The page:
Charon was coming, and even the gods were afraid of his bad-tempered outbursts.
When Persephone returned the wineskin to her mother, Demeter pressed a small silver coin into her hands, a danake, to pay for her trip into the realm of the dead.
“For the ferryman,” Demeter reminded her. “Do not look Charon in the eye. He knows where to take you in the dark. Do not be afraid. He knows to whom you belong.”
At the mention of Hades, Persephone's eyes closed in despair. Demeter held her again, her daughter silently weeping along the moldy river bank.
“Will you think of me?” her daughter pleaded, watching Charon maneuver his craft to the shore, displacing the fog.
“I do not ever stop thinking of you,” Demeter replied, offering her daughter a tender smile, the same smile that appeared over her cradle not so many years before.
“It is so long until spring—”
“How could I ever forget you, Persephone? You grew in my womb just under my heart. You are my only child and my beloved, dutiful daughter. I have the days numbered until you return to me.”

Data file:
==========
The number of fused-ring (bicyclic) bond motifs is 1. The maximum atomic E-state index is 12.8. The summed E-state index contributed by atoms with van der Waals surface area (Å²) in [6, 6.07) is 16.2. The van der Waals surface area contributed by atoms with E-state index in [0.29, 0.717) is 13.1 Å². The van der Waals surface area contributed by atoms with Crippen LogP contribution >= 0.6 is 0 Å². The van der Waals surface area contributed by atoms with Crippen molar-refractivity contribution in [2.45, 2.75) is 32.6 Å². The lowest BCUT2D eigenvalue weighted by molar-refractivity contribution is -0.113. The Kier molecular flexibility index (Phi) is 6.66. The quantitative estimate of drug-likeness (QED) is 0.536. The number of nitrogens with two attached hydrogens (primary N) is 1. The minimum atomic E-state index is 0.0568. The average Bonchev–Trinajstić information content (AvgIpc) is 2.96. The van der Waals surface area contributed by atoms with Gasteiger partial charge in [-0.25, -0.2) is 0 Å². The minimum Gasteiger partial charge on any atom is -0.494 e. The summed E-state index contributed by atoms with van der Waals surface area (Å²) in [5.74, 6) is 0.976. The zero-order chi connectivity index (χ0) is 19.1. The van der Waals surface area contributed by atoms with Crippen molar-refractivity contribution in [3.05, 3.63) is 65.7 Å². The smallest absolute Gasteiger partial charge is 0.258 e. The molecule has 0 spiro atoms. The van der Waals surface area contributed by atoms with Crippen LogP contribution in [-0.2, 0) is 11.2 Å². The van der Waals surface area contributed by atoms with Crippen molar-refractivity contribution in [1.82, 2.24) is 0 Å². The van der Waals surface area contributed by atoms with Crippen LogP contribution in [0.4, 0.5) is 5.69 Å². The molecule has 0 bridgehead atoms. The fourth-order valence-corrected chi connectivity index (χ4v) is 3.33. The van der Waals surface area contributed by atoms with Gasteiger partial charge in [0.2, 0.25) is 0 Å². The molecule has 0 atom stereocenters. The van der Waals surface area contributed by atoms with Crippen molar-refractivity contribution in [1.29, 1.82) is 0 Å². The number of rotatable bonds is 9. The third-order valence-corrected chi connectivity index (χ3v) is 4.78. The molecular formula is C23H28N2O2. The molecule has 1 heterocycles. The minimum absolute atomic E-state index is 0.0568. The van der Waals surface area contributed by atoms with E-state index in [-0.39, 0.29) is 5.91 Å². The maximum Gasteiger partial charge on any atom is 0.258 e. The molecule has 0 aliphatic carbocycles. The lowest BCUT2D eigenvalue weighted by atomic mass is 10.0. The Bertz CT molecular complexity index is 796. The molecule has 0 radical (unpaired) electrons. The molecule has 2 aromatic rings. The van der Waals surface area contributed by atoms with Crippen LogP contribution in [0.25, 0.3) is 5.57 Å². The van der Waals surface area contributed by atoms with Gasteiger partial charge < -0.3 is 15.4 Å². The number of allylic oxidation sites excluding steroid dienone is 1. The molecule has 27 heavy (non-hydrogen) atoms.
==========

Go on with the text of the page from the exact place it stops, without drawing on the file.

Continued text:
“εκατόν ογδόντα δύο,” her daughter said.
“Yes, one hundred and eighty two days . . .” Demeter repeated.
Charon motioned and grunted for her to embark, holding out his hand and scowling. Persephone placed the danake in his hand, which quickly disappeared into his robes.
“Σε αγαπώ,” Persephone whispered, a foot on the boat, turning for one long look at her mother’s weathered face.
“I love you, too,” her mother replied, sending her daughter off to a cold hell with a warm smile.
Persephone crouched in the hull, looking for her mother on the banks of the River Styx until out of eyesight.
“I will be here until you return,” Demeter called out into the night.
Through the gloom she could just make out the whiteness of her daughter’s hand, waving a farewell—the sight of which dissolved the stone in Demeter's heart, turning it into a river of tears.